Admitting we need help doesn’t mean we are weak. It does not make us “less than” to ask for help. Just the opposite, it makes us stronger to admit when we need support. It’s also vital for our mental health!
I don’t know why we feel we need to do everything on our own. We have to prove to someone, or ourselves, that we can handle it all on our own. We think about what asking for help “looks like” but we don’t consider how it will make us feel. Spoiler alert: you will feel completely burnt out, and that can lead to a scary emotional state. I am not saying it causes depression, but depression does feed on that burnout.
When you burn out as a mom, you burn out bad. It’s bad because it doesn’t just affect you; it will affect your whole family.
Whether you need help with day-to-day things or emotional support, it’s so important to find a way to overcome whatever it is that is holding you back and ask for help. The same goes for accepting help.
I know the pandemic has further limited our options when it comes to asking for help. However, if there is any way to adjust how you do things but still get help, do it! I have found teletherapy is great. Also, when it comes to childcare, outdoor activities, and masks, I feel more comfortable. Some extra screen time or FaceTime playdates or grandparents’ calls are super helpful.
Looking back, there have been so many times I know I should have asked for help, and I didn’t. Be it from a therapist or those closest to me, asking for and accepting help has never come easily to me.
When we moved stateside, I thought I could do so much more than I actually could. And that I completely burnt myself out.
Trying to do it all and making sure everyone else was ok kept me so busy I ignored my own delicate emotional state.
It affected how I acted as a mother, as a wife, as a person. I was exhausted, which led to being impatient, angry, and anxious. Falling back into that hole I had avoided because I didn’t have the energy or time to pay attention to myself, where I was going, or where I was headed.
I didn’t register what was going on within me because I didn’t have the time. I didn’t make the time. Not making sure my cup was full first was a big mistake.
When I got sick, I had no choice. Either I took the help, or my kids weren’t going to go to school because I couldn’t leave my house.
Saying “Yes, I will accept your help” the first time was like ripping off a band-aid. It was hard to do, but once you got over the sting, everything was fine. Nobody thought me weak or “less than.”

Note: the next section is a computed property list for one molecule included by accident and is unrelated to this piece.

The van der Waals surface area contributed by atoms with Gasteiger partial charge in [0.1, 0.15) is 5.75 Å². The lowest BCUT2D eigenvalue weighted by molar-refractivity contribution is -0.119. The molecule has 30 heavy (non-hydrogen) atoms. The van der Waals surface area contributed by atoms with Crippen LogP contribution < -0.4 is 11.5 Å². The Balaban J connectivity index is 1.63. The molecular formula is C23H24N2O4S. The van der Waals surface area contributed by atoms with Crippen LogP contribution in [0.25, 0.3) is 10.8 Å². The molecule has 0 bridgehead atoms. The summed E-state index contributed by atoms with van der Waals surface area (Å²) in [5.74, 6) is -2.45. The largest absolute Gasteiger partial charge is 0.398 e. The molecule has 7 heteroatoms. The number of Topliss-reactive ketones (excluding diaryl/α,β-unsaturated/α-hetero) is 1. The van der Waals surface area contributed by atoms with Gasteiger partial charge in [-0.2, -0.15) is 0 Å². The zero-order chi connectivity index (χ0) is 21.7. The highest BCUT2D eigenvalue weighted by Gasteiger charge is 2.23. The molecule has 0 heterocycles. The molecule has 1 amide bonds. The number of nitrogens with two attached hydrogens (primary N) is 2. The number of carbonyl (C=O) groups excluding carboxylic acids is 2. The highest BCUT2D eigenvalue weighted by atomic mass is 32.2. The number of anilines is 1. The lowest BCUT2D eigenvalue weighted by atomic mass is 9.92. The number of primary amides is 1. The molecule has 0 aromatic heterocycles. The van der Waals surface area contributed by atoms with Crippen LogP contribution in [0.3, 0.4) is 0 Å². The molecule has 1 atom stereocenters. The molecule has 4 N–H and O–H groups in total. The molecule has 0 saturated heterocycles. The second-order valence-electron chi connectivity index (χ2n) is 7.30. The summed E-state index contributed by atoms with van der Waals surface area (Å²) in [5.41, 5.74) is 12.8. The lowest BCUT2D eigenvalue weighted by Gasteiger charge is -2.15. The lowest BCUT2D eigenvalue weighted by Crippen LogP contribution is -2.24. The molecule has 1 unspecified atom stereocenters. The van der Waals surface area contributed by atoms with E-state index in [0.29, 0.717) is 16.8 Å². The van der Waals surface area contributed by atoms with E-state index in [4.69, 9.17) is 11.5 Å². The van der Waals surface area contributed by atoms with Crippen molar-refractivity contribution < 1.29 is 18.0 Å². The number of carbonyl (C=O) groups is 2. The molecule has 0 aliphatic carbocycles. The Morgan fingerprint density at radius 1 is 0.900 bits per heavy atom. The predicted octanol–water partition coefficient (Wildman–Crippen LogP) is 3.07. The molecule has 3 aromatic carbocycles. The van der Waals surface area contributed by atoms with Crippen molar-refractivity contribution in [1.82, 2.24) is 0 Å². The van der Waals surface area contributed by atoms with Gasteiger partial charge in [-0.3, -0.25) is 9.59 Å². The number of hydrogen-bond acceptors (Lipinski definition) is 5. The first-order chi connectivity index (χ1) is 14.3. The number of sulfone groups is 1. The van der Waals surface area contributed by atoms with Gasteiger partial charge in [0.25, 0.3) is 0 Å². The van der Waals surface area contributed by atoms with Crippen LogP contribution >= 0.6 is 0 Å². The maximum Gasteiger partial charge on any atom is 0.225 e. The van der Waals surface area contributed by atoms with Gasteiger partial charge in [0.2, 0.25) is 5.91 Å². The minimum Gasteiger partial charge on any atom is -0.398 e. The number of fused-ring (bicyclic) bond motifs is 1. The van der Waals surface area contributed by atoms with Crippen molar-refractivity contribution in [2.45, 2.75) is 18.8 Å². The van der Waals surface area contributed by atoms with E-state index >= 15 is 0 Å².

Since then, asking for help when I need it has become easier. I still need reminding that it’s ok, but each time it gets easier to let go.
We moms feel the pressure of being “supermoms.” What does that even mean? Think about it. Ask someone else what they think it means. Chances are the answers are different. Ask a person you consider a supermom. I bet she has her different idea of a supermom. She probably doesn’t even consider herself a supermom. I bet she has another person she considers a supermom. We don’t feel we do enough. We don’t feel we ARE enough. Why?
Needing help is ok!
Let me put it this way. Ironman has Pepper Potts, the Avengers, and all his fancy gadgets to help him, and people don’t think him a “less than” superhero. He just as awesomely saves the planet every time.
We look over the fence and think, “Other moms can do much more than I can… I should be doing the same.” The thing is, we don’t truly know what is going on with anyone else. They might be “doing it all,” but maybe they’re “all” isn’t the same as ours.
Each of us is different. We all have different limits, and just because your limit might be different from the person next to you doesn’t make it any less valid.
I repeat, it’s ok to ask for help. The whole “it takes a village” thing is real! We might need help from family, friends, therapists, and that’s ok. It’s better than ok. It means you are aware and strong enough to know you need support.
We should all be ok with accepting help. Be it something simple like organizing a carpool or something deeper like asking someone to listen before we break. Our mental state depends on being aware enough to know when we need help.
It doesn’t make you a bad mother, a bad wife, or a person who is “less than” anyone else if you ask for help. We are all supermoms doing the best we can, and like I tell the kids, you can’t do more than your best.
The Miami Moms Collective community is one where moms support each other through blog posts, fun events where kids and moms can unwind, and a community filled with moms here to listen. If you are looking for support, please feel free to reach out.